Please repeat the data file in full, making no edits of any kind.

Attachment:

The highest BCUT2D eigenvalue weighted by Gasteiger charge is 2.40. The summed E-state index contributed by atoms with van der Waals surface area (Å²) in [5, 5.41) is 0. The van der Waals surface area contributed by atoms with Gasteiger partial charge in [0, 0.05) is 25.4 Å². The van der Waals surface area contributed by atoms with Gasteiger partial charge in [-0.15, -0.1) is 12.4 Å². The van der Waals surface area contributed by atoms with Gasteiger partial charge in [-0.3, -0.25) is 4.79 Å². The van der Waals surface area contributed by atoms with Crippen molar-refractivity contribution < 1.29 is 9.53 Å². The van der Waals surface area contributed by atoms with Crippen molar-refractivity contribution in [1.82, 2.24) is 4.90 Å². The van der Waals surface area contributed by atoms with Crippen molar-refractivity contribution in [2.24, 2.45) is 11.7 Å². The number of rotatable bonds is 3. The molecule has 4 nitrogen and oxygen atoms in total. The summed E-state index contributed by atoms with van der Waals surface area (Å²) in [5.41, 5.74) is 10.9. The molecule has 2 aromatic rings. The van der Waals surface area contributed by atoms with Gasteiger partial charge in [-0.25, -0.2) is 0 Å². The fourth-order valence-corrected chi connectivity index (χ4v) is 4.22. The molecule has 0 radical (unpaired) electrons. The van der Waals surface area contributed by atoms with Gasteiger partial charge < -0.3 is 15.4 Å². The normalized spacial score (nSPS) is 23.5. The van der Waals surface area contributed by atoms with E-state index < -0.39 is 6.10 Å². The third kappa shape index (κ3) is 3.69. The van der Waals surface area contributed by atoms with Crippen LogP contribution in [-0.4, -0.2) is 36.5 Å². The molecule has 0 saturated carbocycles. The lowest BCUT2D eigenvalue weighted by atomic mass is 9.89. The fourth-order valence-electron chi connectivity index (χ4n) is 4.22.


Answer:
The highest BCUT2D eigenvalue weighted by Gasteiger charge is 2.40. The summed E-state index contributed by atoms with van der Waals surface area (Å²) in [5, 5.41) is 0. The van der Waals surface area contributed by atoms with Gasteiger partial charge in [0, 0.05) is 25.4 Å². The van der Waals surface area contributed by atoms with Gasteiger partial charge in [-0.15, -0.1) is 12.4 Å². The van der Waals surface area contributed by atoms with Gasteiger partial charge in [-0.3, -0.25) is 4.79 Å². The van der Waals surface area contributed by atoms with Crippen molar-refractivity contribution < 1.29 is 9.53 Å². The van der Waals surface area contributed by atoms with Crippen molar-refractivity contribution in [1.82, 2.24) is 4.90 Å². The van der Waals surface area contributed by atoms with Crippen molar-refractivity contribution in [2.24, 2.45) is 11.7 Å². The number of rotatable bonds is 3. The molecule has 4 nitrogen and oxygen atoms in total. The summed E-state index contributed by atoms with van der Waals surface area (Å²) in [5.41, 5.74) is 10.9. The molecule has 2 aromatic rings. The van der Waals surface area contributed by atoms with Gasteiger partial charge in [-0.25, -0.2) is 0 Å². The fourth-order valence-corrected chi connectivity index (χ4v) is 4.22. The molecule has 0 radical (unpaired) electrons. The van der Waals surface area contributed by atoms with Gasteiger partial charge < -0.3 is 15.4 Å². The normalized spacial score (nSPS) is 23.5. The van der Waals surface area contributed by atoms with E-state index < -0.39 is 6.10 Å². The third kappa shape index (κ3) is 3.69. The van der Waals surface area contributed by atoms with Crippen LogP contribution in [-0.4, -0.2) is 36.5 Å². The molecule has 0 saturated carbocycles. The lowest BCUT2D eigenvalue weighted by atomic mass is 9.89. The fourth-order valence-electron chi connectivity index (χ4n) is 4.22.